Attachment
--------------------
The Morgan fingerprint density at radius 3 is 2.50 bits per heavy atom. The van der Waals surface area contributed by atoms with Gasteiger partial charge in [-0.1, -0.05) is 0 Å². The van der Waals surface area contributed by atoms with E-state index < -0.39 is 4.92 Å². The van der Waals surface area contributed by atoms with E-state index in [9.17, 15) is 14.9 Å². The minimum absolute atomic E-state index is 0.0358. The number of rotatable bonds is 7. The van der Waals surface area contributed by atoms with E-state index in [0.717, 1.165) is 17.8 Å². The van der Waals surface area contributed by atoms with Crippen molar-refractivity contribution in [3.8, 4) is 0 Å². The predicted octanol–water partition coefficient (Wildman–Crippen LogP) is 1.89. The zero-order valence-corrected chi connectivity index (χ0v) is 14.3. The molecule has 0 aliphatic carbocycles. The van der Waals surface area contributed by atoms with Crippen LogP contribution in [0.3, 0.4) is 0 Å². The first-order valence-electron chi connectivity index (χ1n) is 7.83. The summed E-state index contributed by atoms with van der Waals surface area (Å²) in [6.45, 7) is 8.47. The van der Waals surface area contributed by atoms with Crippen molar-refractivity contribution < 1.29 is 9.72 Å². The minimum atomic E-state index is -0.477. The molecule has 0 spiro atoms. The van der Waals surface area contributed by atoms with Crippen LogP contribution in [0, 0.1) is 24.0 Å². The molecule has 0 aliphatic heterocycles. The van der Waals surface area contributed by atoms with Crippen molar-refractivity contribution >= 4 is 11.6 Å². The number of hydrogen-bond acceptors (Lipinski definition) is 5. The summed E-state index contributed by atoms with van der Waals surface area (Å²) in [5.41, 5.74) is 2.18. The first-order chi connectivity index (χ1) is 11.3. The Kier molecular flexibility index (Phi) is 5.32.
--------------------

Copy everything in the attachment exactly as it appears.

The Morgan fingerprint density at radius 3 is 2.50 bits per heavy atom. The van der Waals surface area contributed by atoms with Gasteiger partial charge in [-0.1, -0.05) is 0 Å². The van der Waals surface area contributed by atoms with E-state index < -0.39 is 4.92 Å². The van der Waals surface area contributed by atoms with E-state index in [9.17, 15) is 14.9 Å². The minimum absolute atomic E-state index is 0.0358. The number of rotatable bonds is 7. The van der Waals surface area contributed by atoms with E-state index in [0.717, 1.165) is 17.8 Å². The van der Waals surface area contributed by atoms with Crippen molar-refractivity contribution in [3.8, 4) is 0 Å². The predicted octanol–water partition coefficient (Wildman–Crippen LogP) is 1.89. The zero-order valence-corrected chi connectivity index (χ0v) is 14.3. The molecule has 0 aliphatic carbocycles. The van der Waals surface area contributed by atoms with Crippen LogP contribution in [0.3, 0.4) is 0 Å². The first-order valence-electron chi connectivity index (χ1n) is 7.83. The summed E-state index contributed by atoms with van der Waals surface area (Å²) in [6.45, 7) is 8.47. The van der Waals surface area contributed by atoms with Crippen molar-refractivity contribution < 1.29 is 9.72 Å². The minimum atomic E-state index is -0.477. The molecule has 0 spiro atoms. The van der Waals surface area contributed by atoms with Crippen LogP contribution in [0, 0.1) is 24.0 Å². The molecule has 0 aliphatic heterocycles. The van der Waals surface area contributed by atoms with Crippen molar-refractivity contribution >= 4 is 11.6 Å². The number of hydrogen-bond acceptors (Lipinski definition) is 5. The summed E-state index contributed by atoms with van der Waals surface area (Å²) in [5.41, 5.74) is 2.18. The first-order chi connectivity index (χ1) is 11.3. The Kier molecular flexibility index (Phi) is 5.32.